Sustainability: how Nokia is helping broadband meet the 1.5°C target
Climate change is the greatest challenge of our time. The need to limit global warming to 1.5 degrees Celsius compared to pre-industrial levels was reaffirmed by the recent meeting of COP26, an event that highlighted just how crucial it is that everyone acts immediately to avert an environmental catastrophe.
At Nokia, we’ve set ourselves ambitious sustainability goals to reduce our environmental impact. In 2017, we were the first telecommunication equipment supplier to join the Science-Based Targets initiative, SBT provides companies a clearly defined pathway to take action on how much and how quickly they need to reduce their greenhouse gas (GHG) emissions. And in September 2019, at the United Nations climate summit, Nokia joined a select group of companies in committing to recalibrate our existing climate targets in line with the 1.5°C scenario.
We’re investing heavily in innovations to reduce power consumption and make it easier for network operators to switch to more efficient technologies and operating practices. The critical solutions we create are keeping people connected and enable sustainable industries.
As part of our contribution to halting climate change, we fulfilled our commitment to recalibrate our SBT targets and are now targeting to cut emissions by 50 percent between 2019 and 2030 across our value chain. Achieving this target requires efficiency improvements in network power consumption, continuously driving for more data bits per kilowatt of energy.
We annually report product energy consumption according to the Code of Conducts for Broadband Communication Equipment from the European Commission. The Code sets the (maximum) electricity consumption for fixed broadband equipment sold in the EU and manufactured or procured by participating service providers, network operators, equipment and component manufacturers.
A more power-efficient chipset is key. Thanks to using the in-house developed Quillion chipset, we are able to reach the ambitious 2023 Code of Conduct targets today, 2 years earlier. This allows to build line cards for fiber and copper broadband with higher port densities and higher throughput per watt. In turn, this leads to smaller nodes, which occupy less space. We also integrated energy-saving features such as powering down unused optical modules (which is better than just switching the laser off per port - saving up to 1.5W for GPON) and improved intelligent fan tray control algorithms to reduce energy consumption and cooling when not required. This can bring power savings of more than 50 percent in the broadband network and helps operators to meet their emissions goals.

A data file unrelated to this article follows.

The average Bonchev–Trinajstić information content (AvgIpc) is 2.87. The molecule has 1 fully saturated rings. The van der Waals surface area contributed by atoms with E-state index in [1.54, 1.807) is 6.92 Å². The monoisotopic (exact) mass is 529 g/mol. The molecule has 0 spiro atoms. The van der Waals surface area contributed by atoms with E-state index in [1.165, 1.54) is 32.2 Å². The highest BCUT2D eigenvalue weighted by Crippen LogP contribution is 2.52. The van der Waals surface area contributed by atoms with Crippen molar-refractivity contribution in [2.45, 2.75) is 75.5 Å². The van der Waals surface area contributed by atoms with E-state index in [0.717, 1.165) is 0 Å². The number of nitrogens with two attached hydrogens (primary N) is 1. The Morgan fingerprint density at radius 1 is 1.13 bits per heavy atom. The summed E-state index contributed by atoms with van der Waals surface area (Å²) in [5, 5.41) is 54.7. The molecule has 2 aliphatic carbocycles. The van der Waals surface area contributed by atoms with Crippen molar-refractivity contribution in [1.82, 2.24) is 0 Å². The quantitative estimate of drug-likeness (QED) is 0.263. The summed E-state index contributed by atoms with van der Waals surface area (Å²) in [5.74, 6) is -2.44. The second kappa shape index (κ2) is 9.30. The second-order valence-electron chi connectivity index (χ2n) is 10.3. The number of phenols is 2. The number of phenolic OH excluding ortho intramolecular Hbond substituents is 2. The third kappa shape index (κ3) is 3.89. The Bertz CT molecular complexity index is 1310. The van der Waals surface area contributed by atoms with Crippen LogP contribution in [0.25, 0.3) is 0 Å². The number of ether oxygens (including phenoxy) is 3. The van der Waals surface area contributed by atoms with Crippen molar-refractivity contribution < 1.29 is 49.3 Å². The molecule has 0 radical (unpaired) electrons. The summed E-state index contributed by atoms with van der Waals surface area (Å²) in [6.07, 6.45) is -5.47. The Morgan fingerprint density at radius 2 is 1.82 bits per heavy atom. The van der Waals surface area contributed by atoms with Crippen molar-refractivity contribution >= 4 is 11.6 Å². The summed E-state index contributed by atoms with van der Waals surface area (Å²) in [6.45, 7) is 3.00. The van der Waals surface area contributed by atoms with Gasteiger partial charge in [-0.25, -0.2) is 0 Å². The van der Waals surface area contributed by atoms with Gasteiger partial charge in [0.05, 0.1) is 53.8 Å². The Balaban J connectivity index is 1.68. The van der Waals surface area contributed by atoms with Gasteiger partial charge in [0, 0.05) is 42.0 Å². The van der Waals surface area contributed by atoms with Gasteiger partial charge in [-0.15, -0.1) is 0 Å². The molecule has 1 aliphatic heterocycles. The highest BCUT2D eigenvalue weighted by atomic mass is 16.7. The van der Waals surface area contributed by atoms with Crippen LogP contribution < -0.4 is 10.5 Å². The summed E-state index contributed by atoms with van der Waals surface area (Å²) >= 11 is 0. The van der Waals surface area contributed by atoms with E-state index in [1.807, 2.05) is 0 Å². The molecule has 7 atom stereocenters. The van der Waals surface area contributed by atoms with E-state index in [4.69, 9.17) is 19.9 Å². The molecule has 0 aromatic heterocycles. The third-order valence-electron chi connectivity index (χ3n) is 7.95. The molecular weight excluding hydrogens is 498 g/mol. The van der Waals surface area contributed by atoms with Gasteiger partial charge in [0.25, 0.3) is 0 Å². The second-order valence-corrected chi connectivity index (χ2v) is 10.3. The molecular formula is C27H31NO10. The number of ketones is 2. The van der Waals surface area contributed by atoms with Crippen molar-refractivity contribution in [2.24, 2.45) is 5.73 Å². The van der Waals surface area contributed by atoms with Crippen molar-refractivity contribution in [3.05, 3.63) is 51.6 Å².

This also means that thanks to this power-efficiency, we expect that the carbon footprint of our broadband access networks could reach 50% reduction. Add to this the transition of traditional copper-based technologies to fiber technologies and we may see a greater reduction towards 2030.
This whole transition is achieved while increasing bandwidth for end users. We took into account that XGS-PON and 25G PON technologies will gradually overtake GPON to provide true gigabit services. This trend is important as it shows that the explosion in demand for data does not necessarily lead to a massive increase in GHG emissions. Fiber is a key tool for mitigating rising energy consumption compared to a business-as-usual scenario with growing usage and increasing penetration of broadband.
Future-proof scalability and higher capacity make full-fiber networks the most energy efficient solution. Replacing copper-based DSL connections with full fiber-to-the-home breaks the link between bandwidth demand and power consumption. VDSL requires many more active components in the network than PON and so consumes more power. But when one also considers the far greater bandwidth of GPON compared to VDSL, the net gain can be a 12-fold improvement in Bits delivered per Watt consumed. XGS-PON takes this even further, delivering five times the bandwidth of GPON for only twice the power consumption, with another positive impact on the energy efficiency.
These innovations, alongside the Design for Environment program, circular economy principles, and a commitment to bridging the digital divide, come together in our Broadband Zero ambition: our innovation power supports our goal of zero communities being excluded from the socio-economic benefits of high-speed broadband, and zero waste.